Robbins, a nationally recognized First Amendment lawyer and civil litigator,
served as chief counsel for the Democratic senators on the United States Senate
Permanent Subcommittee on Investigations, and as deputy chief counsel for the
Democratic senators on the United States Senate Governmental Affairs Committee.
In 1999 and 2000, he served as a United States delegate to the United Nations
Human Rights Commission in Geneva, Switzerland.
Between 1987 and 1990, he was an assistant United States attorney for the District of Massachusetts, where he focused on civil fraud cases and money laundering investigations. There he was tapped to be the district’s first chief of the Asset Forfeiture Unit. He was also twice appointed as a special assistant attorney general in Massachusetts, representing the secretary of the commonwealth.
He has written widely on politics, foreign policy and national security matters for the Wall Street Journal, The Boston Globe, the Boston Herald, The Times of Israel and the New York Observer. He is a visiting professor of the practice of political science at Brown University, where he teaches courses on congressional investigations and political journalism. He has received awards for public service from the United States Department of Justice, the Federal Bureau of Investigation, the Drug Enforcement Administration and the General Services Administration. From 2012 to 2014, he was chairman of the Anti-Defamation League’s New England board of directors, and from 2001 through 2004, he was president of the World Affairs Council of Boston.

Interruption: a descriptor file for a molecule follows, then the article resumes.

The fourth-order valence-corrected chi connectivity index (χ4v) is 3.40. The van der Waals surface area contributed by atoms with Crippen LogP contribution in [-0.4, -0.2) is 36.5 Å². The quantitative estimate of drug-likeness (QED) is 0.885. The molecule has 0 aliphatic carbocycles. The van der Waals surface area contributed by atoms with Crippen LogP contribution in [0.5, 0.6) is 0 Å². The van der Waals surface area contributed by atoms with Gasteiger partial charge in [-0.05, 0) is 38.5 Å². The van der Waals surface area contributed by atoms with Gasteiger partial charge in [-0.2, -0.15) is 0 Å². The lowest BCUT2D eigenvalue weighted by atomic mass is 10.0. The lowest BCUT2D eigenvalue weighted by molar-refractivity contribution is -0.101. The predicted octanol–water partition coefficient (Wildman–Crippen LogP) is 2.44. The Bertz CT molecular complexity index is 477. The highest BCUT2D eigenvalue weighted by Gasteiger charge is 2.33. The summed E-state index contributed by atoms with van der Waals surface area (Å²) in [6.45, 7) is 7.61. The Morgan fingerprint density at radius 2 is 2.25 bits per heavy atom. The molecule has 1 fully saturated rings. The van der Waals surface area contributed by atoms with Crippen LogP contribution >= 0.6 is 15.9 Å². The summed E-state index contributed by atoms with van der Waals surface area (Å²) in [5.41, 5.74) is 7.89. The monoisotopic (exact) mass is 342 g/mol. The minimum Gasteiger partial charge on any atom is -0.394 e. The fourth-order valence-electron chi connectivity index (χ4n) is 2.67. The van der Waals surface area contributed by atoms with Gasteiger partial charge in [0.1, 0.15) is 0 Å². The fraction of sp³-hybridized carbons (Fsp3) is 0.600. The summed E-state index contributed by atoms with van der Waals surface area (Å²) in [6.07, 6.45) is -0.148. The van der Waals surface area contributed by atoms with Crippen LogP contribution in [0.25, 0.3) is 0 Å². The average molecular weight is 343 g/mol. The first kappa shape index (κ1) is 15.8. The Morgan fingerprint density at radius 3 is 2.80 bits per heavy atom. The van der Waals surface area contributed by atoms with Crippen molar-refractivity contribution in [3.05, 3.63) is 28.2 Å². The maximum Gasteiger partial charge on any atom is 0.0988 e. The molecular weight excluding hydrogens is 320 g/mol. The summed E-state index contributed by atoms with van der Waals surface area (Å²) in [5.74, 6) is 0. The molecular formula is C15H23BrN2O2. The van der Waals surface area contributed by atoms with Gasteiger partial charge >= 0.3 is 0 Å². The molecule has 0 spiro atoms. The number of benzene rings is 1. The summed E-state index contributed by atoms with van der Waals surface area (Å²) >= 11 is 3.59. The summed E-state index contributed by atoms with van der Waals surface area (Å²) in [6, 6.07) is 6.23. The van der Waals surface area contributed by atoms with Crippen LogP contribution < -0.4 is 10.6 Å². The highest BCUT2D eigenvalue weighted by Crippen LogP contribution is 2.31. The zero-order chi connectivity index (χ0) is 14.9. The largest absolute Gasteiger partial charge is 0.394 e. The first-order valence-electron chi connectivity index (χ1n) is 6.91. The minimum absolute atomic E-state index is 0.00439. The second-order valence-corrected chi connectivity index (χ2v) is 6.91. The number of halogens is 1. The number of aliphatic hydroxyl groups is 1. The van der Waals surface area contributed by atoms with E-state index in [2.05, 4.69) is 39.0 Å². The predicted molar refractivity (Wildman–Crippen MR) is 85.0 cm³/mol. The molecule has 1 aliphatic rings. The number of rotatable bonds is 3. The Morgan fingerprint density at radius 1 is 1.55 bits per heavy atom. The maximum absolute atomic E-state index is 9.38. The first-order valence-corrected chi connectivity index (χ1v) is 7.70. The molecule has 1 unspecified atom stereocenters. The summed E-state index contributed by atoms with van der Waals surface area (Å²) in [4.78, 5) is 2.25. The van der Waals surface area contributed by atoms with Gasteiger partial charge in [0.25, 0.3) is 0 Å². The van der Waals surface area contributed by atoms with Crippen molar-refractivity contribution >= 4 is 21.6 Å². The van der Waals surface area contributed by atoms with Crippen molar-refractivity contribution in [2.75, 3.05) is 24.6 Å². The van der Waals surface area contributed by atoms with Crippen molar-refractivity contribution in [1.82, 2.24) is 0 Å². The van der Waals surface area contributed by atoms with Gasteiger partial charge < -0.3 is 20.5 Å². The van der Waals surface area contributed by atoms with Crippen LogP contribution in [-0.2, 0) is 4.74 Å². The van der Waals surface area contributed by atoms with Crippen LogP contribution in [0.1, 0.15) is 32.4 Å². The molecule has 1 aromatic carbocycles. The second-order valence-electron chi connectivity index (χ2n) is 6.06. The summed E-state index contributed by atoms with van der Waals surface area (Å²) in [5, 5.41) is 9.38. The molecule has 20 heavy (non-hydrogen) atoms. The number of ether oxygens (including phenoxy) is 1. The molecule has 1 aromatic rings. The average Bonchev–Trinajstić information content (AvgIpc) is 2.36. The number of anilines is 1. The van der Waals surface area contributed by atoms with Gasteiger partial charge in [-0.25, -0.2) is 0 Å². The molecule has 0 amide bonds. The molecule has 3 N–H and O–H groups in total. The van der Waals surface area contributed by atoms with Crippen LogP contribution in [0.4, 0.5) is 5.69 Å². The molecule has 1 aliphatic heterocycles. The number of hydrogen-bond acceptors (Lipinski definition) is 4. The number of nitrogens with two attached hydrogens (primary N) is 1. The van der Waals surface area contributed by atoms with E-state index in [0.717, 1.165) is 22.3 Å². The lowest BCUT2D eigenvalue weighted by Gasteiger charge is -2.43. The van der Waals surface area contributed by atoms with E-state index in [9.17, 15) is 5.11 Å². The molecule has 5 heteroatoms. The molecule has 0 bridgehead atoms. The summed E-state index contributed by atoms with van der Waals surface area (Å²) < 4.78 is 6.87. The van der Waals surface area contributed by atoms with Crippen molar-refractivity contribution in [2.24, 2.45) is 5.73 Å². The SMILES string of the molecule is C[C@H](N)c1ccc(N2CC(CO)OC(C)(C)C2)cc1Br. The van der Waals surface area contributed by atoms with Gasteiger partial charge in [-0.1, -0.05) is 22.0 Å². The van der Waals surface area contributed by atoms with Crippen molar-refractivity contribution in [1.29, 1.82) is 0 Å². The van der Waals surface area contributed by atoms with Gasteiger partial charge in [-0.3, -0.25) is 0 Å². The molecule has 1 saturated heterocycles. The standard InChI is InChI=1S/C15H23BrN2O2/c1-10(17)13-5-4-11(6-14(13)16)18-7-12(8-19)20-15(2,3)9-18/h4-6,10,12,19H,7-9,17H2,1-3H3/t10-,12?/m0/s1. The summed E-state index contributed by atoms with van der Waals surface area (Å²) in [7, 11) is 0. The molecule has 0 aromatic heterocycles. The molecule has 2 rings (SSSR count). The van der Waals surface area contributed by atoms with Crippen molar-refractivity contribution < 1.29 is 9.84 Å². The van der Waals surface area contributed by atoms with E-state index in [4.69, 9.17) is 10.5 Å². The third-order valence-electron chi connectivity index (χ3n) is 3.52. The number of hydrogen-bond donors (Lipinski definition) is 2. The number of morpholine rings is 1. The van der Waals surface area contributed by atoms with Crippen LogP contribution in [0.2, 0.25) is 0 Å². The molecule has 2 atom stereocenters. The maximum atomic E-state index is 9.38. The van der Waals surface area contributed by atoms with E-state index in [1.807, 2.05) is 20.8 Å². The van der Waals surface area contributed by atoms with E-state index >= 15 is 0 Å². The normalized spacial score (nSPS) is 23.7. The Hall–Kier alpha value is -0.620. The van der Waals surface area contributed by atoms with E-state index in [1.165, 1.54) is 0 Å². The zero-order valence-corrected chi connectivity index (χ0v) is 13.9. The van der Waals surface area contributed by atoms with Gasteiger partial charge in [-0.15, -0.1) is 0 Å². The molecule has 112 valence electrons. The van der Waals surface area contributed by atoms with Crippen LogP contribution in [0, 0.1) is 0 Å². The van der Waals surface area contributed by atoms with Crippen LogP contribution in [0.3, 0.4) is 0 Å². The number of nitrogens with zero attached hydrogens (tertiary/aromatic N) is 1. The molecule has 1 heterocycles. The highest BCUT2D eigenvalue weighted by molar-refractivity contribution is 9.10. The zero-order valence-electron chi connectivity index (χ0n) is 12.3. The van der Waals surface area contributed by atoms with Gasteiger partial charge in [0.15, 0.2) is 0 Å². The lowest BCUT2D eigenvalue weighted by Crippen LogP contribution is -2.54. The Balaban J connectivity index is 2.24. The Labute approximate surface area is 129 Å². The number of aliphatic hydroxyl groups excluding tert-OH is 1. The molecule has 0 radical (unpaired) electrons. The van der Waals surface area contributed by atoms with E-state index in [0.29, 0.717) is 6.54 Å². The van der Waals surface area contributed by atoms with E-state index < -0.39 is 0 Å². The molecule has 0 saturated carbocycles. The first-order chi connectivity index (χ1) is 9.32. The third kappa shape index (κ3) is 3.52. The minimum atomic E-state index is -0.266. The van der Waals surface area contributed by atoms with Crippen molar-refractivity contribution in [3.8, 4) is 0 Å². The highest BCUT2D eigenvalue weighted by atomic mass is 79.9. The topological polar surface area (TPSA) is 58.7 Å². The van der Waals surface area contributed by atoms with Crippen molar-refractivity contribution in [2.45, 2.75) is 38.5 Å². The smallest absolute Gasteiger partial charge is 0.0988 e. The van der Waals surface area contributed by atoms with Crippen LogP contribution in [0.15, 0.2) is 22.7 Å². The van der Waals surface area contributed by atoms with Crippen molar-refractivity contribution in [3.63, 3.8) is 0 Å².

He lives in Massachusetts with his wife, Joanne. They have two children, two golden retrievers and four cats.